A Family's Journey
by its contents.
Valli Ollendorff, the author of the letter, is born in Breslau, Germany, on March 14, 1874. Her maiden name is Valli Alexander.
She meets Arthur Ollendorff, born on February 18, 1868. Like generations of Ollendorffs before him, he is a doctor.
After a brief courtship, they marry on October 28, 1902. As Arthur’s practice grows, the couple gives birth to three sons: Gerhard, Wolfgang and Ulrich.
During World War I, Arthur is quick to do duty for his country. He serves in the German Army, achieving the rank of Colonel.
Hitler begins his ascension. The Nazi Party gathers strength.
Ulrich, the middle child, becomes a practicing ophthalmologist in Berlin, Germany. He falls in love with Anne Riess. They marry on September 15, 1936, and honeymoon in Switzerland. Less than two years later, they give birth to their first son, Stephen.
November 10, 1938. Ulrich and Anne are living with her parents when Krystallnacht (“Night of the Broken Glass”) occurs. The Nazis set fire to 191 synagogues across Berlin. Ninety-one Jews are killed. More than 30,000 Jews are arrested and sent to concentration camps. The Nazis loot thousands of Jewish homes and shops.
The next day, Anne and Ulrich secure temporary visas from the British consulate. They fly to England with their baby boy. Less than 3 months later they are on a ship to New York. Ulrich must learn English and pass new medical boards. He sends Anne and their son Stephen to live with a Quaker family in Ohio until he can afford to bring them to New York a year later.
Arthur and Valli have remained in Breslau. Arthur is convinced they are safe because of his service as an officer in the German Army during the First World War. Valli’s sister Ella also stays behind. The two sisters do not fully realize the gravity of the situation under Hitler’s Third Reich.
Wolfgang, Valli and Arthur’s youngest son, joins the resistance. He is captured in Holland, and dies trying to escape from the Mauthausen concentration camp on August 18, 1941.
Sometime in the early 1940s, Gerhard, the oldest of the Ollendorff children, is also killed by the Nazis. Lately, it has been ascertained that while living in Amsterdam, Wolfgang lived on the same street as Anne Frank.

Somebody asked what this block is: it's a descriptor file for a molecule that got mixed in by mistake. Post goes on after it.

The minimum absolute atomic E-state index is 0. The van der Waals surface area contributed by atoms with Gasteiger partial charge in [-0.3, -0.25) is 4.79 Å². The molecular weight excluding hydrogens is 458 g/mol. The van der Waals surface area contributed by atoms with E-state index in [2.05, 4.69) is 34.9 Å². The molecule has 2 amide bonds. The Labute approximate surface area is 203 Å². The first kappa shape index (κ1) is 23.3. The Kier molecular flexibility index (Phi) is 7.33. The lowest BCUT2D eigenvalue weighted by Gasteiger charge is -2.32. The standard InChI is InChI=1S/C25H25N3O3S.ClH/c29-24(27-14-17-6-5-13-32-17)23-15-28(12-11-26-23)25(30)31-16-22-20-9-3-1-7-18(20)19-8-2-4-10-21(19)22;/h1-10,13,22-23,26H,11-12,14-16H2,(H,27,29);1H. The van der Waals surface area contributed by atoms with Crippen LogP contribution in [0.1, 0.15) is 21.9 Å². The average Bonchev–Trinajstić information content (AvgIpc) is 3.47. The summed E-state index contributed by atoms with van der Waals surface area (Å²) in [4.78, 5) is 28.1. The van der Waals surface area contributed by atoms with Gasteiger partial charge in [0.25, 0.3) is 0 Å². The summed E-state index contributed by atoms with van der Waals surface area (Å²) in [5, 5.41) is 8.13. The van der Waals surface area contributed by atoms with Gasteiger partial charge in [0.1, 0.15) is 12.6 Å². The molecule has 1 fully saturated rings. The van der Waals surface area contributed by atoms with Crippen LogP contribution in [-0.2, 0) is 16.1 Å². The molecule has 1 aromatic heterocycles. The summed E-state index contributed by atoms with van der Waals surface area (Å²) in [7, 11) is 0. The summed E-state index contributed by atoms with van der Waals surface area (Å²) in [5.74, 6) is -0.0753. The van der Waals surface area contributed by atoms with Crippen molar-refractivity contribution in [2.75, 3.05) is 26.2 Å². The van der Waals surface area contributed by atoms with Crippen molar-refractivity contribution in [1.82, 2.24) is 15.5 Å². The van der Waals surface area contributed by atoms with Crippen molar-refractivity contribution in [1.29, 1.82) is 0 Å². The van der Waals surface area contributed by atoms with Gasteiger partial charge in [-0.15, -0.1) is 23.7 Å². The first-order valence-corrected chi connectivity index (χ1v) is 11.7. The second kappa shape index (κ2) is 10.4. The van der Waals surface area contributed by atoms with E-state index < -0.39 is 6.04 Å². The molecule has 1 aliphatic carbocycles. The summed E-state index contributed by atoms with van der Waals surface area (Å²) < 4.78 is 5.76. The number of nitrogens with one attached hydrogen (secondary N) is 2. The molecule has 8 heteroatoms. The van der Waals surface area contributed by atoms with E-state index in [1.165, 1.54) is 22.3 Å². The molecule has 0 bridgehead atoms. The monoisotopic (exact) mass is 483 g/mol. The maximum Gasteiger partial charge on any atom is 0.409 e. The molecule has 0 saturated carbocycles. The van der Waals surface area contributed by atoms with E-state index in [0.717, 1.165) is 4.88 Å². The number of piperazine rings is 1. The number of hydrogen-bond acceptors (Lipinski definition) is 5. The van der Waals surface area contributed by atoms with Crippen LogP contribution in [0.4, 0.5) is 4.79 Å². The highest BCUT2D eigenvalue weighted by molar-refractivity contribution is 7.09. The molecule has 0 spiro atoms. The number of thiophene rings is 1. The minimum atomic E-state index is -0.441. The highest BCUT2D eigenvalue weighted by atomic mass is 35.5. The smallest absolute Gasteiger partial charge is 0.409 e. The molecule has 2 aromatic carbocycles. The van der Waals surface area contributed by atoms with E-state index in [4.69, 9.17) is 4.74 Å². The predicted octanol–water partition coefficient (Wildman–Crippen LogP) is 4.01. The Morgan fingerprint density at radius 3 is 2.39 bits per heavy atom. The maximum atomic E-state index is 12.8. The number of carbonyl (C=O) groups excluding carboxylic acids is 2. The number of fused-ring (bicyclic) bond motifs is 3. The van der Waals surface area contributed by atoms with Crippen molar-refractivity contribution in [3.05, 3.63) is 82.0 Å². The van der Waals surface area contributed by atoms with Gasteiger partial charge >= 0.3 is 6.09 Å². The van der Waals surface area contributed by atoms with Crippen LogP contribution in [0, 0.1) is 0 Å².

Arthur Ollendorff dies of a heart attack. Valli mourns the loss of her husband and children. She realizes her son Ulrich, safe in New York, is the only family member who will survive the ordeal.
Shortly after Arthur’s death, Valli and her sister Ella are arrested by the Nazis on August 24, 1942. Certain of her destiny, she writes a farewell letter to her son. On August 31, Valli and Ella arrive at the Theresienstadt concentration camp. Valli dies less than two months later, on October 16. Ella dies on December 2.
In New York, Ulrich had mailed his parents the necessary documents for them to emigrate to the United States. But hearing no response he fears the worst. Persevering in his adopted city, he passes his boards and sets up an ophthalmology practice in Washington Heights. Anne and Stephen leave Ohio to join Ulrich in New York. In August 1946, Anne gives birth to their second son, David.
Ulrich works tirelessly to build a successful practice. He never stops looking for news from his homeland. Over time he learns that nearly his entire family perished in the concentration camps. But he still awaits confirmation of his mother’s fate.
Then one day in 1985 – long after Ulrich and Anne have moved from Manhattan to New Jersey – a letter mysteriously arrives from South America. Ulrich is 79 years old. He opens the letter and is awestruck by its contents.
“He was deeply moved,” Anne says. “We never spoke much about it. But it was always in his room.”
On December 29, 1998, Ulrich dies. At his funeral, Valli’s letter is read publicly for the first time. It has a tremendous impact, resonating with her farewell message of love, faith and gratitude.
“She was the kind of person who could only extend love,” says Anne. “You can not imagine that she would get angry or upset. Because everything she did was an act of love.”
Ulrich Ollendorff’s achievements are honored at the Eye Institute of Columbia University through a lectureship series and a diagnostic center, both established in his name. His wife Anne lived in Englewood, New Jersey until her death in 2008. David Ollendoff is a retired physician. He and his wife Riita have one daughter, Linda.
Stephen Ollendorff is a lawyer and businessman in New York. He and his wife Bjørg have two sons, Arthur (named after Stephen’s grandfather) and Robert, and four grandchildren.
To honor Valli and share her story, Stephen publishes the letter and produces a documentary about his family’s journey. He establishes the Ollendorff Center for Religious and Human Understanding to promote human and religious understanding. Proceeds from Fate Did Not Let Me Go help fund the center’s efforts.